The Pool Floats, the Claim Sinks

In the recent decision Piscines Élégance – Québec inc. v. Comtois, 2023 QCCS 4574, the Superior Court reiterates the rules governing a contractor’s obligation to inform his customer in the context of a fixed-price consumer contract for which hefty extras were billed.

Piscines Élégance – Québec Inc. (“Piscines“) is claiming from defendant Comtois (“Comtois“) the sum of $103,000, representing the balance of an invoice for $144,972 for work to repair damage caused to a swimming pool during the 2020-2021 winter season.

As Comtois was dissatisfied with the work performed and its cost, he filed a counterclaim against Piscines and its sole shareholder, Mr. Dominic Flamand (“Flamand“) for $36,253 representing the cost of correcting the work poorly performed by Piscines, $15,000 in punitive damages and $10,000 for troubles, stress and inconveniences.

The facts

In the summer of 2020, contractor Mini Excavation installed a fiberglass in-ground pool purchased in 2018 in the backyard of Comtois’ home. Around December 25, 2020, Comtois noticed that the concrete slabs surrounding the pool were damaged by frost.

In May 2021, Comtois mandates Piscines to determine the cause of the damage and to estimate the cost of repairs. On May 4, 2021, after a site visit, Piscines’ representative Flamand presented a repair estimate for $18,396, taxes included. This estimate included, amongst others, work to remove the existing pool, complete excavation, removal of contaminated stone and complete installation and upgrading of the pool.

Comtois entrusts Piscine with the work, which will take place from October 4 to 13, 2021. Piscines subcontracts the excavation work to Excava Plus, its regular subcontractor. On October 13, 2021, Flamand hands Comtois an invoice for $144,972 including taxes, including $79,900 before taxes for excavation work. This invoice is at the heart of the dispute between the parties.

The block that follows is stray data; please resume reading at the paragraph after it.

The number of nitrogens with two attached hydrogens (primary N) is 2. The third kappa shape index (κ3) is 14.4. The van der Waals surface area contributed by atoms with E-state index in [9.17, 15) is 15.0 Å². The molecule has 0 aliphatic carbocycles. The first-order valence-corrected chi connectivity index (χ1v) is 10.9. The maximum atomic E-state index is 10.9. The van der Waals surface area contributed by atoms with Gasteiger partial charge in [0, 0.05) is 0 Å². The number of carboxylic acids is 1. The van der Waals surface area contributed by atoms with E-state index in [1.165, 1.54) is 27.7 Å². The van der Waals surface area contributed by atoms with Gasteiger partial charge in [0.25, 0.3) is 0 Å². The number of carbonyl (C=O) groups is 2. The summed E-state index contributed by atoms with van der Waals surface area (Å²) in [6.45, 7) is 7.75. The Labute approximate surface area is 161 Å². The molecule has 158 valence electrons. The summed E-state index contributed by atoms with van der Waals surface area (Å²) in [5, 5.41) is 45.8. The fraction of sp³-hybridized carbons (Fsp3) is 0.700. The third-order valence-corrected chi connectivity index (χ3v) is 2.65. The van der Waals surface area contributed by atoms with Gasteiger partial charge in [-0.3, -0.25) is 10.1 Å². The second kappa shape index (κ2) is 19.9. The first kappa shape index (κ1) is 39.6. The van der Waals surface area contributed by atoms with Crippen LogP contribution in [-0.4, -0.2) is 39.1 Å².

The parties’ claims

Flamand explains at trial that the additional excavation work was required because the original pool was installed in the water and it was impossible to forseethese extras before digging. He insists that he had daily discussions with Comtois and his wife, Lucie Morin (“Morin“), indicating that the work would generate extras and that they asked him to continue, without ever indicating their disagreement or asking him to stop the work. Flamand admits that he did not have Comtois and Morin sign any contract for these extras because he could not estimate the costs in advance. Finally, Piscines argues that it is justified in claiming this sum, since the initial estimate included a clause providing for the possibility of additional charges.

For its part, Comtois argues that the parties are bound by a fixed-price consumer contract, and the extras clause in the estimate does not apply to a consumer, who cannot imagine having to pay such a high bill when the estimate indicates “excavation and complete installation”. He adds that Piscines had failed in its duty to inform on essential elements of the contract, and that Flamandcommitted fraud, since he kept the cost of the extras under wraps and obviously had a plan to overcharge.

For the reasons detailed below, the Court ruled in favour of Comtois.


The Court found that one contract had been concluded between the parties, since no quotation had been submitted for the extras, only one invoice had been produced, and the customer had never validly consented to the additional excavation work for the price claimed. In addition, the quote of $18,396, taxes included, qualifies as a lump-sum contract as defined by article 2109 of the Civil Code of Québec (“C.C.Q.”).